This year marks the tenth anniversary of the widespread outrage against the Roman Catholic Church’s (mis)handling of sexual abuse cases. Over the past decade the fallout from the successive revelations of sin, cover-up, pride and suffering have led many to ask the difficult question that has been the theme of this week: “why am I still Catholic?”
Faced with this question myself, it is difficult to always offer a clear and authentic answer. As previous posts in this series have beautifully highlighted it can be difficult to be a Catholic. Dealing with brokenness and being a part of a community of sinners and saints with imperfect institutions and leaders can often be frustrating and disheartening.
Church as the People of God
But thankfully, the church is much larger than finite people and imperfect institutions. Nearly fifty years ago the Second Vatican Council defined the church as being the “people of God”—a vision that deeply informs how I see the church and why I feel called to remain a Catholic.
When I think about the Catholic Church, my first thoughts are not of impersonal institutions but are of vibrant communities of faith. Grounded in scripture and centered on Christ in the Eucharist, these communities span geography and time.
When I think of being Catholic, I think of women and men in my home parish who gave of themselves to help me and my family when I was ill as a child. When I think of being Catholic, I think of the Catholic student leaders I have met from around the world who both gain and give so much to their Catholic faith. I think especially of those in Palestine, Jordan, Syria, and Lebanon who struggle daily to witness to Christ in the Holy Land.
When I think of being Catholic, I think also of my personal meetings with Pope John Paul II and Pope Benedict XVI. At the same time I also think of those friends of mine for whom remaining Catholic is a difficult struggle because of the Church’s teachings on the role of women and/or LGBT issues.
But most of all when I think of being Catholic, I think of God’s action in the world and our response as the people of God. As we seek to receive, recognize, and respond to God’s actions upon us, simply being “spiritual” is not enough. We need the church.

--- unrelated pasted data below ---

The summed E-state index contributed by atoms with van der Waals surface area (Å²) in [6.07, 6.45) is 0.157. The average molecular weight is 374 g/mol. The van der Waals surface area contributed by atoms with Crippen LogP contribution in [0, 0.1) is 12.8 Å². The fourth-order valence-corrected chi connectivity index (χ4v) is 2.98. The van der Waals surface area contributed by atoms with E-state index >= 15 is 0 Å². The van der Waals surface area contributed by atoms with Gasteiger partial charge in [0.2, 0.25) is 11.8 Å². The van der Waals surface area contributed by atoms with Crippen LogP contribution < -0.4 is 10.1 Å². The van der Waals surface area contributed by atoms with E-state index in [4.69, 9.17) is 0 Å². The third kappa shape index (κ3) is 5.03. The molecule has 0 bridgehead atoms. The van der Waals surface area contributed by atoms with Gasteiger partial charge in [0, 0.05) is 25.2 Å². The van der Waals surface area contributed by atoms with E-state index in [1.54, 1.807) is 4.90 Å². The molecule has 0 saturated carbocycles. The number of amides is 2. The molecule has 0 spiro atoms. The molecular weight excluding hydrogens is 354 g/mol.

Being Catholic as Reception
In order to respond to God’s action in history as a Christian, we need to be part of a community of faith. As the French sacramental theologian Louis Marie Chauvet points out, one does not baptize oneself. We come to know Christ and divine revelation only through the church. The gospels were compiled, translated and handed-down through the ages by way of the church. Karl Rahner, SJ summarizes this well:
“Christianity is a historical religion bound up with the one Jesus Christ. I heard of him only though the Church and not otherwise…. Attachment to the Church is the price I pay for this historical origin.”
Being receptive in this way is definitely not popular. In our culture that valorizes self-control and individualism, the vulnerability the humility required to be open to God and others is not easy. It is not always comfortable, as Rahner admits, to submit oneself to the realities and authority of the Christian community. As a Catholic, we have to accept that the church might not always meet our human expectations. But this does not mean, as Rahner, also points out, that we should be silent about our genuine hopes for developments within the tradition.
Growing in faith is like learning a language. When you learn a language, you can learn the basic structures and elements abstractly with a book. But a language can only be truly learned by immersing oneself in a community with the help of others. The same is true for the Christian faith. We cannot be Christians alone. We need communities, cultures, and relationships to help us recognize, receive, and celebrate the actions of God in history.
Being Catholic as Action
Reception would be incomplete, however, if it did not result in some response on our part. As we read in scripture, God’s action in history calls for some response. Both Chauvet and Ormond Rush (in different ways) have explored the mutual interplay between reception and action.
This does not mean that we can do anything to merit God’s gifts in the first place. What it does mean is that the gifts we have received from God cannot not end in inaction as we read in the Gospel of Matthew (7:24-27) and in the epistle of St. James.
This dynamic process of reception-action can be seen very clearly in the Eucharist, what the Council describes as the source and summit of Christian life. With it we not only receive Christ but also are empowered and nourished for our mission in the world.
Just as we need the church in order to receive God’s gifts (scripture, sacraments, charism, grace, etc), we also need the church in order to effectively respond God’s unmerited action. Here is where I believe the Catholic Church has much to offer. From small Christian communities to local, national, and international groups committed to Christian social action, the church helps people to respond to God’s action upon us.
An Easter Question
The question “why am I still Catholic?” is a particularly timely question as we begin Lent and approach the Tridium Celebrations. At Easter we will join Christians worldwide, lay and ordained, in renewing our baptismal promises. Before we affirm our tenants of faith and our creedal belief in the church, we might want to spend some time in discerning how we will answer this question.
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